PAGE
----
The Link Between Overcrowded Housing and Mental Health

Rabiya Hussein


From New America Media / VoiceWaves


LONG BEACH -- Every morning before Evangelina Ramirez leaves for work, she cleans the house in a meticulous manner so that everything is where it belongs. She does this, she says, so she can come home to a clean house where she can unwind after a busy day at work.


Ramirez, a caregiver and a community activist, shares a three-bedroom apartment in central Long Beach with her two teenage children, a roommate and her roommate’s daughter. Unfortunately for Ramirez, the tight quarters mean that her dream of relaxing after work in a clean and quiet home is just that, a dream.


“As soon as I get home, I start feeling stressed because I have to work all day and then I go home and I find all the mess,” said Ramirez, who has lived in overcrowded homes for the past 20 years. “I start getting mad and start yelling at everybody.”


Ramirez’ experience is not uncommon. According to a new report by Housing Long Beach (HLB), a community non-profit, nearly 20,000 families are currently living in overcrowded housing in that city alone. The U.S. Department of Housing and Urban Development (HUD) defines overcrowded housing as any residence with at least 1.5 people per room.


According to the HLB report, individuals or families living in overcrowded housing situations are more likely than others to experience poor mental health outcomes including persistent stress, and even have a shorter life expectancy. Additionally, children who grow up in overcrowded homes are more likely to fall behind in their schooling and exhibit behavioral issues.


In spite of the health issues associated with overcrowded housing, said Ramiez, such arrangements are made out of necessity and not choice. Ramirez herself spent 17 years living in a small one-bedroom apartment with five other family members, prior to moving into her current home two years ago.


“I always kept my kids indoors so they don’t get into gangs and drugs, but the only thing [my oldest] son liked to do was eat. That made my son become overweight,” she said.

“Now he is an adult, and he is [an overweight] man who has many health problems.”


A younger son of Ramirez was diagnosed with ADHD, and she worried about the impact of the frequent yelling in the home, which she attributed to the stress of living in a cramped environment. “When a kid who has ADHD starts listening to someone who’s yelling, they start feeling anxious [and] he just doesn’t want to be home.”


Ramirez said her two teenage children, a girl and a boy, also suffered from having to share a room. “They didn’t have space to do their homework and all the things they need to do,” Ramirez said. “I tried to find another apartment but I [couldn’t] pay $ 1,400. It’s too much.”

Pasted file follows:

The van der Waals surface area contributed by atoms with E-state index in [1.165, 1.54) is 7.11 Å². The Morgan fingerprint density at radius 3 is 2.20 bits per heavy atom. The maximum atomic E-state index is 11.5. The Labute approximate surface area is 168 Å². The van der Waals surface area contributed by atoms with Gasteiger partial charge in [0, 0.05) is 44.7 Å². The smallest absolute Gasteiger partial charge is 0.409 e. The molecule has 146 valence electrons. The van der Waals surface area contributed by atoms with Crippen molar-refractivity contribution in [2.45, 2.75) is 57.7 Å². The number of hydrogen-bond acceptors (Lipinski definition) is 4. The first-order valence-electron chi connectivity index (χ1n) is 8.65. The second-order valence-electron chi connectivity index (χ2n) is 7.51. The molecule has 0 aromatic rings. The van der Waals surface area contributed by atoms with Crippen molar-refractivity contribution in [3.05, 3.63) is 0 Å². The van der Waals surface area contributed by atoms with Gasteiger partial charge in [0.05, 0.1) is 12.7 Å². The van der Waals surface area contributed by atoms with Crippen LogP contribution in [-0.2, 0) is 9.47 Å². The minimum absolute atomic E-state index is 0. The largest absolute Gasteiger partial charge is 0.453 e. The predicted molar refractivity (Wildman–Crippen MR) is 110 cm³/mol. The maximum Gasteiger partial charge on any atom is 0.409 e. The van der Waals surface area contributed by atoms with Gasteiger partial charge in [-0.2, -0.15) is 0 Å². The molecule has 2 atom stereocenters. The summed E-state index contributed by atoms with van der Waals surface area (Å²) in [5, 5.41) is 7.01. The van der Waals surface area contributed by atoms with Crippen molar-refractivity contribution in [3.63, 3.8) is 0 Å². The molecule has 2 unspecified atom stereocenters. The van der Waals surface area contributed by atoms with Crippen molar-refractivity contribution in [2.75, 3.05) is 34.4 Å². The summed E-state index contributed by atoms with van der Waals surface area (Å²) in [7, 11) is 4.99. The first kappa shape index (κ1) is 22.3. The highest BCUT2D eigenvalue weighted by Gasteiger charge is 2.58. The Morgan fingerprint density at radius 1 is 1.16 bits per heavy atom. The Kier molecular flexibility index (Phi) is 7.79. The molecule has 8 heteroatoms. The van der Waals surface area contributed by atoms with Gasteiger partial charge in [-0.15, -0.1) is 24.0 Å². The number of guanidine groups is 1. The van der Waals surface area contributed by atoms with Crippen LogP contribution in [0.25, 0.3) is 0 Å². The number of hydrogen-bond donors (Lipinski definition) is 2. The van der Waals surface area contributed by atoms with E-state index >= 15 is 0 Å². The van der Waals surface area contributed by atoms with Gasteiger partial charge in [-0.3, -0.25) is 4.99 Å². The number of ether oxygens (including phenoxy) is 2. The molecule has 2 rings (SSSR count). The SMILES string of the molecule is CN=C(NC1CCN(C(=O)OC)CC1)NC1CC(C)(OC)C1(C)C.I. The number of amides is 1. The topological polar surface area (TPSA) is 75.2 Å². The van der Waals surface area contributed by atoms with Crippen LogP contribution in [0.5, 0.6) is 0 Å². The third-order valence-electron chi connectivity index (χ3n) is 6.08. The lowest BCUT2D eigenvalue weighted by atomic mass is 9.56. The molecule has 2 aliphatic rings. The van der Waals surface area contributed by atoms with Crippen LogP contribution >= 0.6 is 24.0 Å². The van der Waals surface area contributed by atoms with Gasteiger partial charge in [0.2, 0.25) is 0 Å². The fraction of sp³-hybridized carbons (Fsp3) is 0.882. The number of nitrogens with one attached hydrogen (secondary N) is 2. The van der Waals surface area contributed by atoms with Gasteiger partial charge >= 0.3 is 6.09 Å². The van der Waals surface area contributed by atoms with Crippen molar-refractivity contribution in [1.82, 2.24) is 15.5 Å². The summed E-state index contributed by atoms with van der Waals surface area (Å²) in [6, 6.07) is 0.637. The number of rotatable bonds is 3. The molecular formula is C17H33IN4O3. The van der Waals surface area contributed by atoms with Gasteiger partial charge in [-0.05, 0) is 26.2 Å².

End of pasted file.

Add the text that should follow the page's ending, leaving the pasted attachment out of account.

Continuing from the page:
Ramirez was eventually able to find a roommate, her best friend’s sister, lowering her share of the rent to $900 -- but even that was more than Ramirez, a minimum-wage earner, could afford to pay.


“Most of the time, per month, I get around $1,200 or $1,400. Most of the money goes to rent and another $300 on bills, like electricity, gas, Internet and cellphone. Sometimes I don’t have enough money for food and that’s the biggest problem.”



The accepted rule of thumb is that housing costs should be no more than 30 percent of a household income, to allow other basic needs to be met.


However, close to 130,000 Long Beach renters, including Ramirez, spend somewhere between 30 and 65 percent of their income on rent, said HLB Executive Director Kerry Gallagher.


“Some families cope and they have really affordable rent, but they live in really terrible, substandard units,” Gallagher said. “Other families cope by living in overcrowded homes. So it makes it more affordable, but it adds on all these impacts of the stress of living in an overcrowded environment.”


Currently, the median rent for a two-bedroom apartment in Long Beach is $1,513 per month in the downtown area, and $1,200 in North Long Beach. That would require a single person to earn an hourly rate of $29.09 or $23.07, respectively, in order to afford that rent while not exceeding 30 percent of their overall take-home pay, according to HLB.


Furthermore, the report concludes, if the Long Beach tourism industry continues to create low-paying service-sector jobs while the California minimum wage stays stagnant at only $8.00 hour, “the imbalance between jobs and housing will tip further and further toward un-sustainability.”


Author Bio:

Rabiya Hussein is a student reporter at California State University Long Beach and a contributor to VoiceWaves, a youth-led community journalism project founded by New America Media to shine a light on community health issues.  The project is supported by a grant from The California Endowment.


From New America Media / VoiceWaves

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